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| VIEWS | RICK HESS STRAIGHT UP
New York Mayor Michael Bloomberg has stumbled into a truly ludicrous solution to the “who will succeed Joel Klein” question.
He put forward publishing executive Cathie Black—without ever really explaining why her skills or experience equip her to run N.Y.C.’s hyper-political $20 billion-a-year school system—only to get slammed by community backlash and doubts about her suitability. So, Bloomberg created a position, chief academic officer (CAO), to oversee curriculum and testing in the N.Y.C. Department of Education (NYCDOE). He promptly named 38-year-old Shael Polakow-Suransky, a former principal of a Bronx high school and a top official at NYCDOE, as CAO.
There’s no evidence that Black knew Polakow-Suransky, wanted him as a deputy, or feels confident she can work with him. There’s no evidence these two are on the same page or have a shared vision. And this shotgun marriage means it’s hardly reasonable to hold either accountable for the decisions of the other, creating vast opportunities for conflict and blame-shifting.
Why Cathie Black would want the job on these terms is beyond me, and I’m surprised that Bloomberg would so casually jeopardize his K-12 legacy in the rush to resolve a short-term political problem. I sure don’t envy NYCDOE staffers or school leaders who have to wonder whether they’ll be getting conflicting direction and, if so, what to do about it. —Rick Hess
| VIEWS | BRIDGING DIFFERENCES
The struggle for control of American education continues to evolve at a dizzying pace. I read that Bill Gates advised the Council of Chief State School Officers to eliminate seniority and tenure and recommended that schools stop spending to reduce class size and stop giving teachers extra money for master’s degrees. He wants teachers to get paid based on “performance” (i.e., their students’ test scores). I guess we are now seeing a full-court effort to impose the corporate model of school reform.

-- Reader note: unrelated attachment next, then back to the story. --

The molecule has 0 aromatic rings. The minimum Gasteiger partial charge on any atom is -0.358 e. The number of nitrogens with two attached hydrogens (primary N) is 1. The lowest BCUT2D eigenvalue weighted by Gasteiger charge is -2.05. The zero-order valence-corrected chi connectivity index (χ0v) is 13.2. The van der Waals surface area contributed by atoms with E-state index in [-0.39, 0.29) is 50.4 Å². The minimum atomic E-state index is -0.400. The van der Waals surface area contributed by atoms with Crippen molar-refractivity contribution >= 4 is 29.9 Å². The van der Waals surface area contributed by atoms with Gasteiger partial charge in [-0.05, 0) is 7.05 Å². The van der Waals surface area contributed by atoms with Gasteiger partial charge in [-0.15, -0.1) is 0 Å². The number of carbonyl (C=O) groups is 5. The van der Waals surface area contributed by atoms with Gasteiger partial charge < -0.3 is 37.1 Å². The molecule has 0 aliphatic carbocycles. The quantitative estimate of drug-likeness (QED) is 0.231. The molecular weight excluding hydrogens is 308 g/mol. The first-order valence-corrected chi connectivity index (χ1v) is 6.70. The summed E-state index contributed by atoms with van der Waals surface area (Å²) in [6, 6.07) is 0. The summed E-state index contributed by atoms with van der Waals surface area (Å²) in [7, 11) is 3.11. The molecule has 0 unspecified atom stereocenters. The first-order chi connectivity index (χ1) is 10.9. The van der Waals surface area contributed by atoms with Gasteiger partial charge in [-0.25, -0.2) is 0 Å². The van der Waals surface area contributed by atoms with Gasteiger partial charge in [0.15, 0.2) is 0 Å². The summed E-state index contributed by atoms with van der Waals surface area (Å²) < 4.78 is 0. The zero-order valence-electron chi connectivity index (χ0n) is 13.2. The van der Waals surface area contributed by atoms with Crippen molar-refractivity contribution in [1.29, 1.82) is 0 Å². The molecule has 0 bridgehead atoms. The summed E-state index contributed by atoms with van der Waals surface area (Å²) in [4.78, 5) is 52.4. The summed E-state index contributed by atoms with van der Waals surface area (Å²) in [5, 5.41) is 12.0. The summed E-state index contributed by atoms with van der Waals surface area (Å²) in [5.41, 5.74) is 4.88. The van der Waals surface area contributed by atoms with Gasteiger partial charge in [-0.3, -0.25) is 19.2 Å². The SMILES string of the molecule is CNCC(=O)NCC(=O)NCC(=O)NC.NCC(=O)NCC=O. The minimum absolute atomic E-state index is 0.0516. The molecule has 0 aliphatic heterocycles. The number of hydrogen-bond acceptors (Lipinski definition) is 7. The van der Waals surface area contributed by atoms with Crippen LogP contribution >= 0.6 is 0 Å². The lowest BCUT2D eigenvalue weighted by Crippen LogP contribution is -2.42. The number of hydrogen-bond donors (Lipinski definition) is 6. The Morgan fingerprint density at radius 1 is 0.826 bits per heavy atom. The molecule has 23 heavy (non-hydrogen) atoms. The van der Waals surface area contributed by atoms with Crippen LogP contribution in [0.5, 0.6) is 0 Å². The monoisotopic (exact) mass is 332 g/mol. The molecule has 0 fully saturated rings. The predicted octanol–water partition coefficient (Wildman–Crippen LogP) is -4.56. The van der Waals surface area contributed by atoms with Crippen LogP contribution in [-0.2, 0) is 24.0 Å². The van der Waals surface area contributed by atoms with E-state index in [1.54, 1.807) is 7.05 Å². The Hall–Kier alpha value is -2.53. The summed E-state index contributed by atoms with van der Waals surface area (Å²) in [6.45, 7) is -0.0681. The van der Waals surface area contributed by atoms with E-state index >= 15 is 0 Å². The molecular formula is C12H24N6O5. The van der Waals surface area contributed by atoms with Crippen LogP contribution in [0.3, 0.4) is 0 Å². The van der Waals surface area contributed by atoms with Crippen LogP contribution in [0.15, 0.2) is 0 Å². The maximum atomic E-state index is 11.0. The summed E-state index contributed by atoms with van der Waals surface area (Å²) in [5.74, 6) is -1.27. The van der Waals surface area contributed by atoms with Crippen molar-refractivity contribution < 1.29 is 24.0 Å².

Since Gates is a multibillionaire, he can’t possibly understand what it means to work in an environment where you might be fired for disagreeing with your boss. He can’t imagine that school is different from Microsoft or other big corporations. Let’s be honest. If he didn’t run the biggest foundation in the world, if he wasn’t one of the richest men in the world, would anyone care about his opinion of education? Really, who would care what he said if he were the chairman of the Whatzit Corp. and sold widgets?
Teachers are the people on whom our public schools depend. They care deeply about their children, their communities, and their public schools. They don’t get to speak to the Council of Chief State School Officers. They don’t control billions of dollars. They won’t be quoted in The New York Times. But these are the people who make our country work. I wish Bill Gates would get out and listen to them. They could tell him a thing or two. —Diane Ravitch
| VIEWS | TEACHER IN A STRANGE LAND
I know the rationales for the get-tough (actually, get-brutal) perspective on what to do about public schools in America. I know people who think calling them “government schools” is the height of hip sophistication, an Ayn-Randish kiss-off of education as community rather than commodity. I’m thoroughly familiar with real and massaged international test numbers, dropout rates, and the SAT scores of people who choose to become teachers.
But here’s what I don’t get: Who benefits when there’s a concerted effort to paint a bedrock-of-democracy institution like free public education as massive failure?
Positioning public education as hopeless doesn’t leave room for honest solutions—or allow time for investments in quality to pay off. Schools and teachers become scapegoats, rather than partners in solving an intractable problem.
One of the first lessons I learned as a novice teacher was that punishing all my students for the academic lapses of a fraction of a few was a futile and counterproductive exercise. —Nancy Flanagan
Vol. 30, Issue 14, Page 14